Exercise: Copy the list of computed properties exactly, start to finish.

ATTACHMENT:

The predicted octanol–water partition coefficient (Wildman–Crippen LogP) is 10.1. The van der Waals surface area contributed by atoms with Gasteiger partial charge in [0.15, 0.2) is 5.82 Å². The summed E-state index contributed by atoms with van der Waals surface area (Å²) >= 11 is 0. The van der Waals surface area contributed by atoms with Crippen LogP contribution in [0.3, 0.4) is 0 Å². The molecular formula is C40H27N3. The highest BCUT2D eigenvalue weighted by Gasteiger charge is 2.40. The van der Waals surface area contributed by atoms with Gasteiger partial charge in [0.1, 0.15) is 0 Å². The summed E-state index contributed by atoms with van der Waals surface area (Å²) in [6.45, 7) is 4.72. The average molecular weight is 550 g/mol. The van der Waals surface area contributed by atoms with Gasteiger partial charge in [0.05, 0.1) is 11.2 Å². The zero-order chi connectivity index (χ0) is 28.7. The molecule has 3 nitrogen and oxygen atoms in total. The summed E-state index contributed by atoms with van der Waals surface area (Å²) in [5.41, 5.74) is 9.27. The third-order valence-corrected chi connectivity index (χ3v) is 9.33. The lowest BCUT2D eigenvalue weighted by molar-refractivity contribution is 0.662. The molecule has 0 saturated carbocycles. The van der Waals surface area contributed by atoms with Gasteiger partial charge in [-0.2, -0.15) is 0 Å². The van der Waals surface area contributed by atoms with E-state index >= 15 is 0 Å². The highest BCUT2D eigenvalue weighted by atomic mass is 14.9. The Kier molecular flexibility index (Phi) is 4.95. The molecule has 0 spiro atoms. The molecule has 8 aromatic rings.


The predicted octanol–water partition coefficient (Wildman–Crippen LogP) is 10.1. The van der Waals surface area contributed by atoms with Gasteiger partial charge in [0.15, 0.2) is 5.82 Å². The summed E-state index contributed by atoms with van der Waals surface area (Å²) >= 11 is 0. The van der Waals surface area contributed by atoms with Crippen LogP contribution in [0.3, 0.4) is 0 Å². The molecular formula is C40H27N3. The highest BCUT2D eigenvalue weighted by Gasteiger charge is 2.40. The van der Waals surface area contributed by atoms with Gasteiger partial charge in [0.1, 0.15) is 0 Å². The summed E-state index contributed by atoms with van der Waals surface area (Å²) in [6.45, 7) is 4.72. The average molecular weight is 550 g/mol. The van der Waals surface area contributed by atoms with Gasteiger partial charge in [0.05, 0.1) is 11.2 Å². The zero-order chi connectivity index (χ0) is 28.7. The molecule has 3 nitrogen and oxygen atoms in total. The summed E-state index contributed by atoms with van der Waals surface area (Å²) in [5.41, 5.74) is 9.27. The third-order valence-corrected chi connectivity index (χ3v) is 9.33. The lowest BCUT2D eigenvalue weighted by molar-refractivity contribution is 0.662. The molecule has 0 saturated carbocycles. The van der Waals surface area contributed by atoms with Gasteiger partial charge in [-0.2, -0.15) is 0 Å². The van der Waals surface area contributed by atoms with E-state index >= 15 is 0 Å². The highest BCUT2D eigenvalue weighted by atomic mass is 14.9. The Kier molecular flexibility index (Phi) is 4.95. The molecule has 0 spiro atoms. The molecule has 8 aromatic rings.